The Other Art Fair: From Giant Cats to Neon
October 25- 28, 2018
The Barker Hangar, Santa Monica
By Genie Davis
Filling cavernous Barker Hanger this past weekend, The Other Art Fair gave attendees a look at a wide range of eclectic work. Southern California’s own as well as national and international artists alike exhibited in booths side by side, working in mediums from oil and acrylic to mixed media sculptures, neon, photography, and laser-cut wood.
The biggest take-away from the fair was color: the intense aquamarines of the sea, the vibrating rainbow of neon, dimensional wall art in hot sunset shades. While more subdued palettes were represented, it was the quilt of vividly colored, bright, often textural images that made the most lasting impression.
LA-based Trine Churchill’s delicate watercolors as well as oil on paper and canvas offered intimate looks at flora and fauna and people that live among nature. Her large-scale “Version 2” featured a lush forest background, with men and women floating across a lake in a drifting, almost-abstract boat. Other works shared images as diverse as wavering seaweed or an upright piano. Created in miniature on a paper plate, a child traversed a grassy area with a forest dark and lush in the background.
Alexandra Dillon focused on unique portraiture painted on shovels, knives, axes, brushes, dustpans, and garments. Her smart, sharp faces make the inanimate objects come to life, as if inhabited by spirits. Shelly Heffler showed vibrant dimensional works that resembled ribbons and rainbows caught and curved. The artist collaborators of Stump and Hill presented bouquets of flowers, yucca plants, and individual exotic blossoms in glossy, lovely arrays.
Working in clean, crisp lines, Alex Selkowitz painted more muted still-life works composed of chairs, stairs, potted plants or suburban landscapes infused with the light of California sunshine. Originally from Santa Barbara, he said “LA is home now, but the light is everywhere.” MGOGLKTKO showed mixed media wall sculptures in neon pink, gold, and fuchsia; some works illuminated, some not. Either way the works served as fiery colored puzzle pieces that evoked childhood memories of It’s a Small World diffused through psychedelia.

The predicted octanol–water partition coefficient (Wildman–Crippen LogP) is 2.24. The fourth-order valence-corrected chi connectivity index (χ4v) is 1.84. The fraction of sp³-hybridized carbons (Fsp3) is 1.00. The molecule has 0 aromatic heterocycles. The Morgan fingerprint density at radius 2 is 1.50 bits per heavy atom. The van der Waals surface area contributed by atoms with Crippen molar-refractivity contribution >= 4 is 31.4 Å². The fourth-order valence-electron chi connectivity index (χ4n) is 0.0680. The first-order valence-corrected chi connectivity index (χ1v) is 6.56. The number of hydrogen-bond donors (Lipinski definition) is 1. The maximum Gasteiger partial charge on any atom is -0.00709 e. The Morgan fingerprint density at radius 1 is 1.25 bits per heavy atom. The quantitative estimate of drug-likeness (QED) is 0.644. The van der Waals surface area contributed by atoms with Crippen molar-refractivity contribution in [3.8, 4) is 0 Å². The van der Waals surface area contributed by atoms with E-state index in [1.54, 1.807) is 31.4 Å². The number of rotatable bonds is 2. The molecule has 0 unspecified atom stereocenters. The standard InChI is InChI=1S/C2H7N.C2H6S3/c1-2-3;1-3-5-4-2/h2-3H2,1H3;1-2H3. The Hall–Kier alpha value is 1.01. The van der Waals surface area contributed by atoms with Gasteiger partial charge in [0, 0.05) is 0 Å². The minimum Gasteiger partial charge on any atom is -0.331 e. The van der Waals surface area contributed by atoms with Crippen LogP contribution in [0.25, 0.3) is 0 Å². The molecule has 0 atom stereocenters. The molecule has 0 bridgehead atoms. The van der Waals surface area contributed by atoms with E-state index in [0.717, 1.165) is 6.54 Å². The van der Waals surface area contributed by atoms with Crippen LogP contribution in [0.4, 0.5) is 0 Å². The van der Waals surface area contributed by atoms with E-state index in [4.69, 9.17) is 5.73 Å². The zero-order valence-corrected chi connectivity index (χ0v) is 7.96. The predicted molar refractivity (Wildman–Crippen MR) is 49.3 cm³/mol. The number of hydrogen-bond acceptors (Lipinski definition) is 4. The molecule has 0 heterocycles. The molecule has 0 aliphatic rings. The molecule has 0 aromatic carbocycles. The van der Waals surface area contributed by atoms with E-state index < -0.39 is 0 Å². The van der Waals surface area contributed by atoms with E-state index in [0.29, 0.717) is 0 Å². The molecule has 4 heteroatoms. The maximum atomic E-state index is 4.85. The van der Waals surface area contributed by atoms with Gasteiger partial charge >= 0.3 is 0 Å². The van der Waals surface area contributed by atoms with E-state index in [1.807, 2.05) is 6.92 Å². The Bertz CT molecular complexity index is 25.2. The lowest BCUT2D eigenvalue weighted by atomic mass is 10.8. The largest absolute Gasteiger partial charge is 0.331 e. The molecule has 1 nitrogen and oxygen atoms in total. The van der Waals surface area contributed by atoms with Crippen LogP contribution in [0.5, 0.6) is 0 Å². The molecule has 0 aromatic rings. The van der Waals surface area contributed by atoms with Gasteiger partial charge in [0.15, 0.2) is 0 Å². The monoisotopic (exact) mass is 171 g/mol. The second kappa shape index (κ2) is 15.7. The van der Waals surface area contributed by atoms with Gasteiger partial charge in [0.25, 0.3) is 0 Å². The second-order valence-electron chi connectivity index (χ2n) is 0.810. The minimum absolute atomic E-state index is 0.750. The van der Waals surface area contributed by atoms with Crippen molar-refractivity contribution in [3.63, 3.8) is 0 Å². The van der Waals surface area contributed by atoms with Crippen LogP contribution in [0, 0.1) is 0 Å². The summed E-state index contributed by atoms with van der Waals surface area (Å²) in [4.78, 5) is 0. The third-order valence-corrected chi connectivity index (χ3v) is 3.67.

Speaking of neon, Linda Sue Price exhibited a full wall of small, curved neon bent into soft, floating and mysterious works. These abstract forms featured intense color variants of purple argon, mercury, argon blue, neon red, and other more subtle colors from pink to gold and green. Backgrounds varied from photographic images in a collage to patterns and plant life. Some works had clear text messages such as “Curves Ahead” or “Question Listen Think.”
R. Nelson Parrish shaped thick, sometimes transparent abstract sculptural forms, contrasting natural and man-made materials such as resin, wood and fiberglass; his work often combined painting and sculptures catching and refracting light.
Erin Hanson’s lush, thick oil landscapes were impressionistic mosaics; while Australian-artist Lara Scolari revealed abstract seascapes that seethed with motion and light in a palette focused on blue, turquoise, green, and white. “I see the waves and the drops of water with each color,” she said.
U.K. artist Kristina Williams created layered, stained-glass-like paper art, fairy-tale images of animals, flowers, architecture, and people in wonderfully magical juxtapositions reminiscent of Victorian-era cards. Equally frilly, lacy, and layered but shaped of an entirely different medium, Gabriel Schama Studios exhibited dimensional laser-cut wood wall art with a slightly steam-punk aesthetic.
A variety of special exhibits added even more visual depth to the fair: Australian XR artist Michelle Brown’s psychedelic VR experience; the installation “Mini,” placed in the back of a Mini-Cooper Countryman. The latter gave attendees a candy-colored view of large scale fish and coral positioned next to tiny humans in a richly-lit ersatz aquarium. As one of the first things attendees saw upon entering, it set the stage for color, color, color.
Running along Barker Hangar’s back wall, 31 Women, curated by Kate Bryan of Soho House, honored the 75th anniversary of the Peggy Guggenheim show for which it was named, showing work by female artists. And, the Purr Room was an interactive treat: Gary Bateman’s giant tee-pee of a black cat allowed visitors to enter the shape and listen to a stereophonic purr.
Taken as a whole or as individual exhibitions, The Other Art Fair offered a rewarding visual rainbow.